To this end, many funds were established and they easily raised hundreds of millions of dollars to support the rapid growth. The funds rushed to spend money with little due diligence, and the value of many of the startups swelled out of all proportion. However, in the last eight months, Tiger Global and Insight Partners hardly invested in growth companies. Insight made only one new growth investment during this period, and five follow-on investments.
During this same period, several leading local funds did not make a single new investment, including: Viola Growth, IGP and Qumra. Meanwhile, Pitango's growth fund made only one new investment in Israel and one more in Europe. The other growth funds also did not show significant activity in the last two quarters.
There are a number of reasons for this almost sudden stop. The first is the economic uncertainty in a world that is under constant interest rate hikes and is facing the threat of a recession. Another significant reason is a request or demand from the fund investors not to call for money during this period. Any fund that needs to invest in a company does not hold the money in its accounts, but rather requests, that is, calls for money from its investors. The investors of the Israeli or American funds made it clear that at this time they prefer not to call for money and any fund that wants a long-term relationship will not dare to contact an investor with such a demand.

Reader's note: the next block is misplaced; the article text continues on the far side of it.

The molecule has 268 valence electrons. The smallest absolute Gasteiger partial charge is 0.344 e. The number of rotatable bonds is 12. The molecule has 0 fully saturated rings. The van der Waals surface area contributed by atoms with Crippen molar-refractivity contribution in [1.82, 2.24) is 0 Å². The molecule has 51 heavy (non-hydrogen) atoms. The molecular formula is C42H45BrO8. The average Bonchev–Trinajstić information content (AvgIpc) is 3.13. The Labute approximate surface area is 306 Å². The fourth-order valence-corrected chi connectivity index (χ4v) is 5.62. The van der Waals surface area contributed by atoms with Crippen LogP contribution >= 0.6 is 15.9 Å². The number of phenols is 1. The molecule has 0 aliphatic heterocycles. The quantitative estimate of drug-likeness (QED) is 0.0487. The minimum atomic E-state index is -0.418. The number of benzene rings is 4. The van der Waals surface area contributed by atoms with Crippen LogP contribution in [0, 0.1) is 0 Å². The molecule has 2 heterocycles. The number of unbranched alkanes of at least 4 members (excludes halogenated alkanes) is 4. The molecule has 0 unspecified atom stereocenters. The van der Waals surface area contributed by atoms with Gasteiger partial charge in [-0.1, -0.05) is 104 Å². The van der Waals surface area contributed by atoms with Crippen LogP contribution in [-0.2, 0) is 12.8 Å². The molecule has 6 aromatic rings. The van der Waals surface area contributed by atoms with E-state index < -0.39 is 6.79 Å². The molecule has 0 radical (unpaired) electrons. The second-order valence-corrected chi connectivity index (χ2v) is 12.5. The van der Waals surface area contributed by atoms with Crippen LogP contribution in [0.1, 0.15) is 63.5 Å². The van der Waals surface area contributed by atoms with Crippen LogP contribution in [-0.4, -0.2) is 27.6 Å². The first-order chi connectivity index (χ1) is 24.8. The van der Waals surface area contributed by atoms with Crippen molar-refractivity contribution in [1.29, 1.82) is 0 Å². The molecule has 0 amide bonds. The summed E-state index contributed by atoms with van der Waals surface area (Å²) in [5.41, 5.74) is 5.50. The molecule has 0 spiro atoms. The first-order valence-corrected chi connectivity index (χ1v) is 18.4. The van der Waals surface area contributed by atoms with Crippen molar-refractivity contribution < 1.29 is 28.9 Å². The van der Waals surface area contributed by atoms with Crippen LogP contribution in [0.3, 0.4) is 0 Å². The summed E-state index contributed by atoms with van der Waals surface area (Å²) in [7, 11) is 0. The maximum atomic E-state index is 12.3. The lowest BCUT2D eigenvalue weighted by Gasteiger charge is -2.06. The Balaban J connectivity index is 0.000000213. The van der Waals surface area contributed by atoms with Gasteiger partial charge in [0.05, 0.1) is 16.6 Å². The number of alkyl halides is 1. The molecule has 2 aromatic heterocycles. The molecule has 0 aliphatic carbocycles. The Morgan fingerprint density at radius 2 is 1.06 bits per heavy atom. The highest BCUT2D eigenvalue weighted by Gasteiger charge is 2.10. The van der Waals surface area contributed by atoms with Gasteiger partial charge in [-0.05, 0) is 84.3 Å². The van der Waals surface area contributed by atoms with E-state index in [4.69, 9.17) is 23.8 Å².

Another reason is the funds' inability to raise follow-on funds as quickly, if at all, as they did in the past. The American institutions are currently reluctant to invest in funds in general and Israeli funds in particular, and the local institutions are still sitting on the fence and are not in a hurry to make decisions. Most American institutions today prefer to invest in safe returns backed by high interest rates.
Tiger Global's situation illustrates the state of the industry. The fund, which started out as a hedge fund, raised a huge fund of $12.7 billion that overnight turned it into the most influential body in the high-tech industry. It poured billions of dollars into the global and local industry, but a report released in recent days revealed that the fund informed its investors that it had suffered a loss on paper of 20%, before management fees, as of December, a significant increase from the 8% loss reported in June 2022 and the 11% loss revealed in September.